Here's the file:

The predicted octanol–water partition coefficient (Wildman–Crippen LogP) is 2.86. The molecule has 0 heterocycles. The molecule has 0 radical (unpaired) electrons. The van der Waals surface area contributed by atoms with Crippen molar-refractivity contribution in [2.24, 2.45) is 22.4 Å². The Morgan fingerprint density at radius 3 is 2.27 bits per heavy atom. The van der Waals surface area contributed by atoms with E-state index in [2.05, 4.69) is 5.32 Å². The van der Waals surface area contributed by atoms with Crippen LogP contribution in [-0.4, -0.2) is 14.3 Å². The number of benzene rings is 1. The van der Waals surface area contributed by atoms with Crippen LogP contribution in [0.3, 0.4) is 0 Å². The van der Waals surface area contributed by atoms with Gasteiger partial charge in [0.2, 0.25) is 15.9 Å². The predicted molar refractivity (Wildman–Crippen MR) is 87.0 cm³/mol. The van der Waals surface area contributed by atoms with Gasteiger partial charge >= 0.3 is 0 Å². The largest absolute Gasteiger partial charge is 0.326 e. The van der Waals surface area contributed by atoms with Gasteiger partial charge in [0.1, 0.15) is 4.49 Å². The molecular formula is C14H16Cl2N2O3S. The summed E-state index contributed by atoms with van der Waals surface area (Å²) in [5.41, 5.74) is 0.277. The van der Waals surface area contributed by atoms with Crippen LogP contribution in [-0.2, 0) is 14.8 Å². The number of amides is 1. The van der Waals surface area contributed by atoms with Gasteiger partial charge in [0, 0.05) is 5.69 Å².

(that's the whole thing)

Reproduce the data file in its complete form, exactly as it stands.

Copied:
The predicted octanol–water partition coefficient (Wildman–Crippen LogP) is 2.86. The molecule has 0 heterocycles. The molecule has 0 radical (unpaired) electrons. The van der Waals surface area contributed by atoms with Crippen molar-refractivity contribution in [2.24, 2.45) is 22.4 Å². The Morgan fingerprint density at radius 3 is 2.27 bits per heavy atom. The van der Waals surface area contributed by atoms with E-state index in [2.05, 4.69) is 5.32 Å². The van der Waals surface area contributed by atoms with Crippen LogP contribution in [-0.4, -0.2) is 14.3 Å². The number of benzene rings is 1. The van der Waals surface area contributed by atoms with Crippen LogP contribution in [0.3, 0.4) is 0 Å². The van der Waals surface area contributed by atoms with Gasteiger partial charge in [0.2, 0.25) is 15.9 Å². The predicted molar refractivity (Wildman–Crippen MR) is 87.0 cm³/mol. The van der Waals surface area contributed by atoms with Gasteiger partial charge >= 0.3 is 0 Å². The largest absolute Gasteiger partial charge is 0.326 e. The van der Waals surface area contributed by atoms with Gasteiger partial charge in [0.1, 0.15) is 4.49 Å². The molecular formula is C14H16Cl2N2O3S. The summed E-state index contributed by atoms with van der Waals surface area (Å²) in [5.41, 5.74) is 0.277. The van der Waals surface area contributed by atoms with Crippen LogP contribution in [-0.2, 0) is 14.8 Å². The number of amides is 1. The van der Waals surface area contributed by atoms with Gasteiger partial charge in [0, 0.05) is 5.69 Å².